Arctic Bacteria Could Form Foundation of Lifesaving Drugs: Researchers

By Zachary Stieber
Zachary Stieber
Zachary Stieber
Reporter
Zachary Stieber covers U.S. news, including politics and court cases. He started at The Epoch Times as a New York City metro reporter.
January 15, 2015 Updated: July 18, 2015

Bacteria growing in the Arctic could provide researchers with new antibiotics, a field that’s getting more urgent as time goes on.

Because it’s not cost-effective for pharmaceutical companies to search for new antibiotics, they’re coming onto the market less, while bacteria are becoming resistant to many of the current antibiotics. 

“If no one finds new antibiotics for common infections, what will happen is we will go back to the pre-antibiotic age in which a simple cut could turn into an infection that becomes deadly,” said Marcel Jaspars, founder of the PharmaSea project.

The initiative, funded by the European Union, brings research groups from around the world together in search of new antibiotics–and Jaspars has found promising leads in the Norwegian arctic.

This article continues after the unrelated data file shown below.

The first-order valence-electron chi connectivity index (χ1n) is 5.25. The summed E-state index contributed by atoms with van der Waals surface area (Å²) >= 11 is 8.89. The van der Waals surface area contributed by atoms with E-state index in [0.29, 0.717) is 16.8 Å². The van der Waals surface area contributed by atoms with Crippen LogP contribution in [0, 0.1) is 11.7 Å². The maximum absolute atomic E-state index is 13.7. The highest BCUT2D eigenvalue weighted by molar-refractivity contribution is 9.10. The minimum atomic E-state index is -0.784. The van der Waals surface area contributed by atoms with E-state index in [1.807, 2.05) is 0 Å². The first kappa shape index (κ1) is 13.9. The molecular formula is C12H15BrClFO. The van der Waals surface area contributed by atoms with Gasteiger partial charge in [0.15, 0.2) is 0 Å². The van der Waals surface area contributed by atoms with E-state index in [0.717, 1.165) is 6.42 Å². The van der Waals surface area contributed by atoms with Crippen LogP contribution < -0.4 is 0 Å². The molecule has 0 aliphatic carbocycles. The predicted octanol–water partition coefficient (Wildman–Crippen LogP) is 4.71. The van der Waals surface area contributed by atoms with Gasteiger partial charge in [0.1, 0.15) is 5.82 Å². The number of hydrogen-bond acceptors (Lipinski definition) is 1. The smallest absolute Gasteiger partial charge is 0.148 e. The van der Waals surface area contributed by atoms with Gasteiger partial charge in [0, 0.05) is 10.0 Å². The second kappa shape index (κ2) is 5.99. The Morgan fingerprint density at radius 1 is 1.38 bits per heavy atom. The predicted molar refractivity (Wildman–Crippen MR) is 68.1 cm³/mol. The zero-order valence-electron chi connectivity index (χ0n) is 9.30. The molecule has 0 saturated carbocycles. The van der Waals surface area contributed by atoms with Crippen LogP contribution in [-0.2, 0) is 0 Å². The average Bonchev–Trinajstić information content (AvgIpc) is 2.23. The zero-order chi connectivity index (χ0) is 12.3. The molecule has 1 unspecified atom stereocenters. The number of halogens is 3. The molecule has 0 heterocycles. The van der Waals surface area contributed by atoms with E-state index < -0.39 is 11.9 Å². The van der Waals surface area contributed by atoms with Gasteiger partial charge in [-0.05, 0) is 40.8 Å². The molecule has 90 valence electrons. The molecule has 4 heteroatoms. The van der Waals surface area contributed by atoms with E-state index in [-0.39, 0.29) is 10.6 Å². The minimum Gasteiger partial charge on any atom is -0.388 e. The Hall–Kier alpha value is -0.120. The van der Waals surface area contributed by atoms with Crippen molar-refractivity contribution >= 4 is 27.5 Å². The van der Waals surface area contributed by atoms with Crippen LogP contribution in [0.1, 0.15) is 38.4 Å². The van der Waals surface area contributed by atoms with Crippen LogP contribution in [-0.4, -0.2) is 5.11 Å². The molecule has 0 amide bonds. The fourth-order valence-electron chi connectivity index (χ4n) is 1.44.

Extreme environments are the best place to look because bacteria can’t be resistant to things they’ve never encountered before. 

Jaspars colleagues Jeannette Anderson, a cell biologist, and Robert Johansen, a marine biologist, are working in the icy waters to find potentially new bacteria. 

“They have to adjust for very different temperatures as compared to other parts of the world,” Anderson told CNN. “We think that since they are living in an extreme environment, they have developed some extreme strategies to survive.”

The early results are promising–several compounds are being tested in Norway and Scotland, showing initial signs of antibacterial properties. The research backs up what some previous studies had found, although researchers in 2006 did appear to find that drug-resistant bacteria had spread to the Arctic. “Bacteria with antimicrobial drug resistance could be imported into the region either by migratory birds or through human refuse (food, excretions) from fishermen, settlers, and prospectors in the area,” the other set of researchers said then.

The PharmaSea researchers are still working hard to provide the medicine.

“It is always very exciting when you get to the stage where you are the first person to see a bacteria,” said Jaspars, “or the first person to identify the structure of a new molecule that has the potential at that moment, to be a treatment for a difficult disease.”

*Antibiotics image via Shutterstock

Zachary Stieber
Zachary Stieber
Reporter
Zachary Stieber covers U.S. news, including politics and court cases. He started at The Epoch Times as a New York City metro reporter.